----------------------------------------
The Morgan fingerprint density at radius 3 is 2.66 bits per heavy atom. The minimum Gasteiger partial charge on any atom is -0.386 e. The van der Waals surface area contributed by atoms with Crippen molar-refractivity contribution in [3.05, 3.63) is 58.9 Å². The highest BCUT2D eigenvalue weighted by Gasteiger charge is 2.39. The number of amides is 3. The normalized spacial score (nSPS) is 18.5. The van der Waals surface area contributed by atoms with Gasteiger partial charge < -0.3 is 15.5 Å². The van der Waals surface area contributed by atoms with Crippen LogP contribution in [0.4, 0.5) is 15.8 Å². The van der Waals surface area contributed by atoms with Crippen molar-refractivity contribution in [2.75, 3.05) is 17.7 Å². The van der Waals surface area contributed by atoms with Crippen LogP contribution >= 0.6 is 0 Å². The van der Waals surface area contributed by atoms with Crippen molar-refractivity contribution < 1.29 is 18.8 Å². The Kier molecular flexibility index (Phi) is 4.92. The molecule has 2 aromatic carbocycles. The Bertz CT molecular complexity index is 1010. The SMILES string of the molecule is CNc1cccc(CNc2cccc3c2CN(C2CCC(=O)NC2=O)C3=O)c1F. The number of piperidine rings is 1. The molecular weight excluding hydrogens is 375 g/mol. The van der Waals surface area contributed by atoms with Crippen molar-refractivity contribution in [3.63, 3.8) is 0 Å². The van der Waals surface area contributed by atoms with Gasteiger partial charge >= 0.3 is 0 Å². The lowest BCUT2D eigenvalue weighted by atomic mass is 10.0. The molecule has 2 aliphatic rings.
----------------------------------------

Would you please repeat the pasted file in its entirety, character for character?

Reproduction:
The Morgan fingerprint density at radius 3 is 2.66 bits per heavy atom. The minimum Gasteiger partial charge on any atom is -0.386 e. The van der Waals surface area contributed by atoms with Crippen molar-refractivity contribution in [3.05, 3.63) is 58.9 Å². The highest BCUT2D eigenvalue weighted by Gasteiger charge is 2.39. The number of amides is 3. The normalized spacial score (nSPS) is 18.5. The van der Waals surface area contributed by atoms with Gasteiger partial charge < -0.3 is 15.5 Å². The van der Waals surface area contributed by atoms with Crippen LogP contribution in [0.4, 0.5) is 15.8 Å². The van der Waals surface area contributed by atoms with Crippen molar-refractivity contribution in [2.75, 3.05) is 17.7 Å². The van der Waals surface area contributed by atoms with Crippen LogP contribution >= 0.6 is 0 Å². The van der Waals surface area contributed by atoms with Crippen molar-refractivity contribution < 1.29 is 18.8 Å². The Kier molecular flexibility index (Phi) is 4.92. The molecule has 2 aromatic carbocycles. The Bertz CT molecular complexity index is 1010. The SMILES string of the molecule is CNc1cccc(CNc2cccc3c2CN(C2CCC(=O)NC2=O)C3=O)c1F. The number of piperidine rings is 1. The molecular weight excluding hydrogens is 375 g/mol. The van der Waals surface area contributed by atoms with Crippen molar-refractivity contribution in [3.63, 3.8) is 0 Å². The van der Waals surface area contributed by atoms with Gasteiger partial charge >= 0.3 is 0 Å². The lowest BCUT2D eigenvalue weighted by atomic mass is 10.0. The molecule has 2 aliphatic rings.